An autonomous BEV structure aligns perfectly with steel’s best attributes, however most new concepts trial alternative materials. The global steel industry is investing significantly in product and fabrication development to continually prepare for the next challenge. High Strength and Advanced High-Strength Steel (AHSS) portfolios have grown from the 11 highlighted in the ULSAB program, to more than 60 grades available for use in designing and optimizing Steel E-Motive’s autonomous BEV architecture. Third Generation AHSS (3rd Gen AHSS) will have a prominent role in Steel E-Motive’s body-in-white, taking strength levels ever higher while improving manufacturability. And our industry continues to evolve Press Hardened Steels (PHS) with strength levels upwards of 2000 MPa.
Finally, efficient fabrication processes such as roll stamping, press hardening, and hydroforming use less steel and therefore contribute lower vehicle production emissions. These are the details being highlighted in Steel E-Motive, where we hope to demonstrate that only Steel can make it Real.
Steel E-Motive: A game changing, world first?
Many OEM’s and mobility service providers follow the typical vehicle development process where they adapt an existing vehicle structure to the new vehicle requirements. We don’t have that in Steel E-Motive We believe Steel E-Motive is one of the world’s firsts.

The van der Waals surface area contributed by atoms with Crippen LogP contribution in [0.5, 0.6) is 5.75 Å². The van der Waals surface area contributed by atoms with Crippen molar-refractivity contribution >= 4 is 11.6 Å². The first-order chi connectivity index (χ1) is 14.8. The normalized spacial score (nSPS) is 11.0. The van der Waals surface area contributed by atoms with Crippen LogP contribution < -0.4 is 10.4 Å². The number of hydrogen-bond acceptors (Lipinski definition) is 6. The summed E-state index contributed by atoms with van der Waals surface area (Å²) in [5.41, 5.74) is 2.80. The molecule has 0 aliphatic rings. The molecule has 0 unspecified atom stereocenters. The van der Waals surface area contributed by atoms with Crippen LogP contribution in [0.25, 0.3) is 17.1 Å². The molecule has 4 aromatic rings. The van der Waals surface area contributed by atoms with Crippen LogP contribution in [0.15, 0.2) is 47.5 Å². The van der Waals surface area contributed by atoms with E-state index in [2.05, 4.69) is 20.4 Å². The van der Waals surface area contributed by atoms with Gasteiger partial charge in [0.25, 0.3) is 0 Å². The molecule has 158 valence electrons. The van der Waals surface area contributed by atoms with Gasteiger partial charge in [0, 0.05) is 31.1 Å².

- The first for a Level 5 autonomous vehicle that is compliant with global high-speed crash requirements.
- The first autonomous vehicle to be a conventional high-volume stamped steel body construction, creating an affordable platform for the mobility service provider.
- First to offer a competitive, robust, and sustainable MaaS solution.
For engineers, being first is very exciting but a little nerve wracking – there are no benchmarks out there. There is less to “hang on to.” We’re on our own. Target setting is more challenging; we are the benchmark. Time will tell if we make it to the automotive hall of fame.
We are producing concepts for two BEVs based on a single modular platform. SEM1 (Figure 1) is a front-wheel drive short wheelbase urban version for inter-city travel for four passengers. It has a compact design and vehicle footprint, comparable in footprint to a European B/C segment size. SEM2 (Figure 2) is an all-wheel drive, long wheelbase extra urban version designed to carry up to six passengers. It has an adaptable interior volume that can result in additional luggage capacity compared to SEM1.
Figure 1: SEM1 Vehicle Specifications (© WorldAutoSteel 2022)
Figure 2: SEM2 Vehicle Specifications (© WorldAutoSteel 2022)
Body in White Steel Usage
Steel E-Motive benefits from a broad portfolio of steel grades and fabrication process, as identified by our member steel experts. The design is nearly finalized, and material selections are being evaluated against various performance targets with the representative structure shown in Figure 3 with high PHS usage at this stage in the design (as of May 2022). This is mainly driven by the safety requirements. Steel E-Motive BIW steel and steel technologies include:
- Right steel grade in the right place
- Significant proportion of >1500MPa grades, primarily for occupant and battery intrusion zones
- Mixture of stamped, roll formed, roll stamped, press hardened steel and hydroformed parts
- Spotweld, laser weld and structural adhesive
Figure 3: Steel E-Motive’s Body-in-White Steel usage as of May 2022. (© WorldAutoSteel 2022)
At the Core of the Steel E-Motive Concept Is an Innovative Battery Design
Figure 4 shows Steel E-Motive’s battery frame design’s construction:
- Battery modules and cooling plates are mounted to an AHSS carrier frame (off-line).
- The carrier frame is mounted to the body structure (in general assembly).
- The BIW floor acts as the top cover and provides sealing.